2016 Daniel Pearl Intern: Alexa Liautaud

Alexa Liautaud

Alexa Liautaud has been chosen as the 2016 Daniel Pearl Memorial Journalism Intern.

Liautaud is a senior majoring in History with a minor in Middle Eastern Languages, Literatures, and Cultures. She is fluent in French and has spent all four years at Stanford studying Arabic. She interned at Bloomberg News her sophomore and junior summers, and is writing an honors thesis on military cultural sensitivity training and American counterinsurgency strategy in Afghanistan.

A committee of Stanford Department of Communication faculty members evaluated applicants for the internship. The Wall Street Journal made the final decision.

The internship was established to commemorate the work and ideals of Pearl, a Stanford graduate and Wall Street Journal foreign correspondent who was kidnapped and murdered in Pakistan in 2002.  Pearl, a 1985 graduate of the Department of Communication, was kidnapped in Karachi on Jan. 23, 2002, while working on a story retracing the steps of “shoe bomber” Richard Reid. A month later, on Feb. 21, his captors released a videotape of his slaying. He was 38.

The Heartbeat Behind the Headlines

By Alexa Liautaud

Walking through a refugee camp in Jordan in 2011 ­ an Israeli clasped to one of my arms and a Palestinian refugee linking with my other, I paused and contemplated how simple the world would be if only world leaders got along so well.

I had met these two during a summer program in Maine run by Seeds of Peace, a nonprofit organization dedicated to bringing together youth from the Middle East, the U.S. and UK, in an effort to construct mutual understanding between countries divided by politics. We ate together, hung out together, fought over world issues together, fought over toothpaste together, played soccer, fought some more, cried, laughed, and everything in between.

The teenagers I had met — Rima, Hashem, Lina, and countless others, gave the seemingly distant and cold politics a heartbeat. This rich heartbeat — one that is so often clouded by prejudice and stereotypes in public dialogue — is what inspired me to pursue journalism as a means of further exploring our humanity.

I believe that Daniel Pearl truly understood this in his work. When you get to know ordinary people beyond their pre­prescribed politicized character, the conflict becomes personal and the story becomes real. Whether reporting on the tapestry trade in Iran or the war atrocities in Kosovo, Pearl always sought out the human heartbeat. In his stories, more than political analysis or economic forecasts, Pearl’s ability to illuminate the power of the human spirit, even in the most complex environments, made him the inspirational journalist that he was.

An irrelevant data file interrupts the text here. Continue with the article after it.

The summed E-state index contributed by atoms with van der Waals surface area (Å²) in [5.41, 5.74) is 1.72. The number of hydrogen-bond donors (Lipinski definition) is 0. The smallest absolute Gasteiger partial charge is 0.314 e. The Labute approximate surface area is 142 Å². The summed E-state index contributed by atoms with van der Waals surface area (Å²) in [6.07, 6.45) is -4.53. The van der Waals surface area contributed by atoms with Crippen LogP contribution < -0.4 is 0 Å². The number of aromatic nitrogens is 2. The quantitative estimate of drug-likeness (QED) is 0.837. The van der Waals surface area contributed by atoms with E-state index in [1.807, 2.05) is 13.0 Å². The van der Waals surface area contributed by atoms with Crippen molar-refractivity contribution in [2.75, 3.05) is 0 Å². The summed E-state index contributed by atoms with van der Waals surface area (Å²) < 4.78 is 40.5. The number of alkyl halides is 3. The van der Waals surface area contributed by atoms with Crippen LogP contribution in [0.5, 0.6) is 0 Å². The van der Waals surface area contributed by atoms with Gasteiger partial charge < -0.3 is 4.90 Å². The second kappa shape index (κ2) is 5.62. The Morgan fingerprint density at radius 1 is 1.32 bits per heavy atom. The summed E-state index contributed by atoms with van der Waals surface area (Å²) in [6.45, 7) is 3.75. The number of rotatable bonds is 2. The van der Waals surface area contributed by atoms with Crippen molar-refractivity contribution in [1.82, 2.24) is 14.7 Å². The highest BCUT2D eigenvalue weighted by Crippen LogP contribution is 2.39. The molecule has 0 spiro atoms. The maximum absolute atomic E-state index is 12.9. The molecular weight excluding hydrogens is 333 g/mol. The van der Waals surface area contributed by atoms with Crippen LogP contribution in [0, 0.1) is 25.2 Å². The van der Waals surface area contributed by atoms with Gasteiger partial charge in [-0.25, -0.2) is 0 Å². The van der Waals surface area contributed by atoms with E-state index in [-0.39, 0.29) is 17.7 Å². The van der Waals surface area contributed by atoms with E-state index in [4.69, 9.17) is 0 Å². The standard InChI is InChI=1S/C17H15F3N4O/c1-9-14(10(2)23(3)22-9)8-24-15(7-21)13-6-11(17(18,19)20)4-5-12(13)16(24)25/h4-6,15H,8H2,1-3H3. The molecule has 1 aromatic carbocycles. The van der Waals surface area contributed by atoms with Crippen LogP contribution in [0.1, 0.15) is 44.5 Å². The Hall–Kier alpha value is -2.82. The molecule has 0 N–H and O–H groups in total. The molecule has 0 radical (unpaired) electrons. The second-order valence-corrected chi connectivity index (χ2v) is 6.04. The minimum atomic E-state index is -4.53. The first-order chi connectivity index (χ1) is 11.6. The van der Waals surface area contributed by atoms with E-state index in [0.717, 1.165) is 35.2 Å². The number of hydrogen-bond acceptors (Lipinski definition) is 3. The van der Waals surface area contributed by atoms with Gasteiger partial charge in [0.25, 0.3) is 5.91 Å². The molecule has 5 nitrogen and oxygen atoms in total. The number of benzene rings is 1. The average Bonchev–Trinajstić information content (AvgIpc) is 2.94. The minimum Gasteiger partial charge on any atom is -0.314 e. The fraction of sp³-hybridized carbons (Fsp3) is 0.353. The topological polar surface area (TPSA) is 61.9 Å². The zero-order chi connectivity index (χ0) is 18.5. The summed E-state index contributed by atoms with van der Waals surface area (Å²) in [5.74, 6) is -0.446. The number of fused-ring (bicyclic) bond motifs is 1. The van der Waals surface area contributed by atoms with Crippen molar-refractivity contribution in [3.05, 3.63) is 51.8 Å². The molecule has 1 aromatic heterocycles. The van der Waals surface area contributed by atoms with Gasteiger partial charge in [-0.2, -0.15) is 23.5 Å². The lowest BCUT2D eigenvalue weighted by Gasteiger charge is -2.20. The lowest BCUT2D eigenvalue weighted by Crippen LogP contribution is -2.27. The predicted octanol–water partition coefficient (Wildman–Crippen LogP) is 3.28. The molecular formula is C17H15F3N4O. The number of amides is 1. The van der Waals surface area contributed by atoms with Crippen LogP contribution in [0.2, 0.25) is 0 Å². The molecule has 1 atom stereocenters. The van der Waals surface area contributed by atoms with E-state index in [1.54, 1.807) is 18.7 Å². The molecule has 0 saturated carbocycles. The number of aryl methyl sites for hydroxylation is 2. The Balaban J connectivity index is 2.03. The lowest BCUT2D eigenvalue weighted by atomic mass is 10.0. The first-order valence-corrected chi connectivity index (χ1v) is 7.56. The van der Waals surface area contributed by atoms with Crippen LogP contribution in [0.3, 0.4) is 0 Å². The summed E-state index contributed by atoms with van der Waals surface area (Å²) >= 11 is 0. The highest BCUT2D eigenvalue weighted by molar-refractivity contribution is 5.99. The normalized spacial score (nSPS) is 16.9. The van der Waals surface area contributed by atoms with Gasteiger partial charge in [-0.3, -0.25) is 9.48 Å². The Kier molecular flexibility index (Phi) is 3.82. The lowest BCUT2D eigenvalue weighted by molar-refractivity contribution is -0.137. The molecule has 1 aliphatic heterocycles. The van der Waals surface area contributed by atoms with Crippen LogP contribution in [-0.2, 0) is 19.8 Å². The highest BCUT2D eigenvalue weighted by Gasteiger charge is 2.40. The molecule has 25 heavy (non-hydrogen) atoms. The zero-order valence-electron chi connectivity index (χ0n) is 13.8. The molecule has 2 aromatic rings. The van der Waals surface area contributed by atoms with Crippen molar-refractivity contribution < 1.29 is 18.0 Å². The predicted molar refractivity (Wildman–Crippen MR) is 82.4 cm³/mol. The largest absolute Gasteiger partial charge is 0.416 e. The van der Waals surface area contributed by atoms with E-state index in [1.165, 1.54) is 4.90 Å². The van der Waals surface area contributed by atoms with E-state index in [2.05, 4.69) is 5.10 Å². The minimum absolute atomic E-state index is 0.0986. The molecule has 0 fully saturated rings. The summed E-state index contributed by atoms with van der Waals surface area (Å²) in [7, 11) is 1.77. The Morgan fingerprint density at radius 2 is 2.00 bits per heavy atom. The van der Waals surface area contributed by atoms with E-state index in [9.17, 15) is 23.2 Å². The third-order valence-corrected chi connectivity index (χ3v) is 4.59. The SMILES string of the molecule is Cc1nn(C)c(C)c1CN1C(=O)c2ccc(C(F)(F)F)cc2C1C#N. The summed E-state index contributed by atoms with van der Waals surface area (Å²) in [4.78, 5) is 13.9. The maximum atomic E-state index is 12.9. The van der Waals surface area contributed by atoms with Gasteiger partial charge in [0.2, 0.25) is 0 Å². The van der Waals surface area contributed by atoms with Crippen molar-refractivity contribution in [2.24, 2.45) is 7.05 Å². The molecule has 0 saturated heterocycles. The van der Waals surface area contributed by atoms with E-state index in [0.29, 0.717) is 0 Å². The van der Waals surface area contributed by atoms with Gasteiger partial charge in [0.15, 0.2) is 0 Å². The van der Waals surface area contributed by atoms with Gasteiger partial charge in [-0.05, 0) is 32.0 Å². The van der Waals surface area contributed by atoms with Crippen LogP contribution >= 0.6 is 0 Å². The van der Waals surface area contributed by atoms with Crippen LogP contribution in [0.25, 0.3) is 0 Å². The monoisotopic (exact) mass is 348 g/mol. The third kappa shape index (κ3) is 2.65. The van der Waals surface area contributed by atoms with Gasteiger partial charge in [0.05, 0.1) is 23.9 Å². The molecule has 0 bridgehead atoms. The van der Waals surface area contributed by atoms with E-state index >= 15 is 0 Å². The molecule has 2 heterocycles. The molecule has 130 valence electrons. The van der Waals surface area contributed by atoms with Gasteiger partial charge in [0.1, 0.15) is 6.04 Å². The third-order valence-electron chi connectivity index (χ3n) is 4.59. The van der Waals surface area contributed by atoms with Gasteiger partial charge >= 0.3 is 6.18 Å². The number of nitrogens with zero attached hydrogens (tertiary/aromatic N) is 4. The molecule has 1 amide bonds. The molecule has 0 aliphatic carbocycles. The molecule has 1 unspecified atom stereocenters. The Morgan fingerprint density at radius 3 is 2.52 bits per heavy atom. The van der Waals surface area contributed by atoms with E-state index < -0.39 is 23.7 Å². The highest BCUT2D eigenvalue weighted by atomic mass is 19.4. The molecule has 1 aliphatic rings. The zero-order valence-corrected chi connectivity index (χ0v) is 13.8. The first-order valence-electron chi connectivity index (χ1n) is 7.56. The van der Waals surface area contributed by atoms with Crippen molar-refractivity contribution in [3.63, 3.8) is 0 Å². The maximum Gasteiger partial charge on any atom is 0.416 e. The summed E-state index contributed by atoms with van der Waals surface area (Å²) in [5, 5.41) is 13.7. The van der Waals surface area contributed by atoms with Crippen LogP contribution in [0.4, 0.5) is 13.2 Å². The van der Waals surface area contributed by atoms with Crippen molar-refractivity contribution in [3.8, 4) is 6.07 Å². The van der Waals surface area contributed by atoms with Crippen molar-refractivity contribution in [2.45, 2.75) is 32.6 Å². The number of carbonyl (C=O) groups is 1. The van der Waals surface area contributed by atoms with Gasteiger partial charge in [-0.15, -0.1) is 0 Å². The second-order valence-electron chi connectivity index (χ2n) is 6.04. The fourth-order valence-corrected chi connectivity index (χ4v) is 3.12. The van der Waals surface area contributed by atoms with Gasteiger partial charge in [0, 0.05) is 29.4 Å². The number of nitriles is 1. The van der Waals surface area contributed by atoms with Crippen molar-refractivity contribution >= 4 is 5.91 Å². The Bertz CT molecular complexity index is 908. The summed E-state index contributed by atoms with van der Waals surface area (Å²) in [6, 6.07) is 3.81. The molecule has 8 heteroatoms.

Being French and American, having grown up in London with a passion for collecting stories from the Middle East, I was hesitant about data ­driven journalism. Before I started writing for Bloomberg News, I assumed cutting ­edge data and statistics would be the antithesis to the colorful mosaic of human experiences that I had collected in my travels and research.

Yet through my reporting, whether it was looking at the personalities running Fortune 500 companies, understanding daily events behind stock market decisions, or analyzing how products affected people, I found that hard data and human stories are not mutually exclusive. Rather ­ they inform and uplift each other, validating each experience with an entire database of others.

Behind the headlines on the Middle East — the war in Syria, the Arab ­Israeli conflict, and the underlying humanitarian crisis — there are people; there are facts; there are authentic stories, waiting to be uncovered and leveraged into positive change.

As a journalist with a passion for research, conflict, and languages, my goal is to channel Daniel Pearl’s unbounding empathy to understand the dynamics of our existence beyond the visual façade. I aspire to bridge seemingly unconnectable worlds and use the information we have at our fingertips to create mutual understanding between previously divided groups. I believe Daniel Pearl truly accomplished this in his own work and I strive to pursue this understanding in mine.